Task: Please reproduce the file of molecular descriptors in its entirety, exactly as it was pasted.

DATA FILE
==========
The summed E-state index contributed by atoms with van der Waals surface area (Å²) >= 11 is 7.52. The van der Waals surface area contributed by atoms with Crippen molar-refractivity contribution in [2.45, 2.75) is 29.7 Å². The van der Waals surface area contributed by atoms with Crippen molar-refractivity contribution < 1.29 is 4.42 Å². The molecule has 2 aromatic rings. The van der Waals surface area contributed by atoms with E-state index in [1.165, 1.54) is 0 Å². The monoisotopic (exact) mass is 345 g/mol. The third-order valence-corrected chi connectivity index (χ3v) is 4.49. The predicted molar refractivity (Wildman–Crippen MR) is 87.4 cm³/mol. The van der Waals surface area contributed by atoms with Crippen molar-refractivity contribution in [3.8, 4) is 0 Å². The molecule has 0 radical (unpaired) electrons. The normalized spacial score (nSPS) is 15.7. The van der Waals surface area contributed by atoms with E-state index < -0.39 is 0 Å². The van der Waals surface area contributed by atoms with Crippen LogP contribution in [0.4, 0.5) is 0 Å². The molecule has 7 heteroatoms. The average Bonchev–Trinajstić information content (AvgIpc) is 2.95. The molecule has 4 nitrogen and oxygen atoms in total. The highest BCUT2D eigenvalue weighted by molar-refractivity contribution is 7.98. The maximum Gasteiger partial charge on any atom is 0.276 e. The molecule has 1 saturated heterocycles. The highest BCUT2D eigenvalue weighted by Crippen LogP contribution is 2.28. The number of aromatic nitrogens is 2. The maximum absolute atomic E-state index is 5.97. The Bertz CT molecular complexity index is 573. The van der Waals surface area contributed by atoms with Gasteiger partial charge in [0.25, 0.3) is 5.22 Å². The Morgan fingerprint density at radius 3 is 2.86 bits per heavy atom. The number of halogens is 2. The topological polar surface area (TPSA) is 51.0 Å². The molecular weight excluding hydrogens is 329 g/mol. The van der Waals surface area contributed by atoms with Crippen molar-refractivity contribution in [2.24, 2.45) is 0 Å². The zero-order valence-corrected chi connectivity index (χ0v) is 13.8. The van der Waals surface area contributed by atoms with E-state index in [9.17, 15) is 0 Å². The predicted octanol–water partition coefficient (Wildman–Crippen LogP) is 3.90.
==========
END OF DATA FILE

The summed E-state index contributed by atoms with van der Waals surface area (Å²) >= 11 is 7.52. The van der Waals surface area contributed by atoms with Crippen molar-refractivity contribution in [2.45, 2.75) is 29.7 Å². The van der Waals surface area contributed by atoms with Crippen molar-refractivity contribution < 1.29 is 4.42 Å². The molecule has 2 aromatic rings. The van der Waals surface area contributed by atoms with E-state index in [1.165, 1.54) is 0 Å². The monoisotopic (exact) mass is 345 g/mol. The third-order valence-corrected chi connectivity index (χ3v) is 4.49. The predicted molar refractivity (Wildman–Crippen MR) is 87.4 cm³/mol. The van der Waals surface area contributed by atoms with Crippen molar-refractivity contribution in [3.8, 4) is 0 Å². The molecule has 0 radical (unpaired) electrons. The normalized spacial score (nSPS) is 15.7. The van der Waals surface area contributed by atoms with E-state index < -0.39 is 0 Å². The van der Waals surface area contributed by atoms with Crippen LogP contribution in [0.4, 0.5) is 0 Å². The molecule has 7 heteroatoms. The average Bonchev–Trinajstić information content (AvgIpc) is 2.95. The molecule has 4 nitrogen and oxygen atoms in total. The highest BCUT2D eigenvalue weighted by molar-refractivity contribution is 7.98. The maximum Gasteiger partial charge on any atom is 0.276 e. The molecule has 1 saturated heterocycles. The highest BCUT2D eigenvalue weighted by Crippen LogP contribution is 2.28. The number of aromatic nitrogens is 2. The maximum absolute atomic E-state index is 5.97. The Bertz CT molecular complexity index is 573. The van der Waals surface area contributed by atoms with Gasteiger partial charge in [0.25, 0.3) is 5.22 Å². The Morgan fingerprint density at radius 3 is 2.86 bits per heavy atom. The number of halogens is 2. The topological polar surface area (TPSA) is 51.0 Å². The molecular weight excluding hydrogens is 329 g/mol. The van der Waals surface area contributed by atoms with Crippen molar-refractivity contribution in [2.24, 2.45) is 0 Å². The zero-order valence-corrected chi connectivity index (χ0v) is 13.8. The van der Waals surface area contributed by atoms with E-state index in [9.17, 15) is 0 Å². The predicted octanol–water partition coefficient (Wildman–Crippen LogP) is 3.90.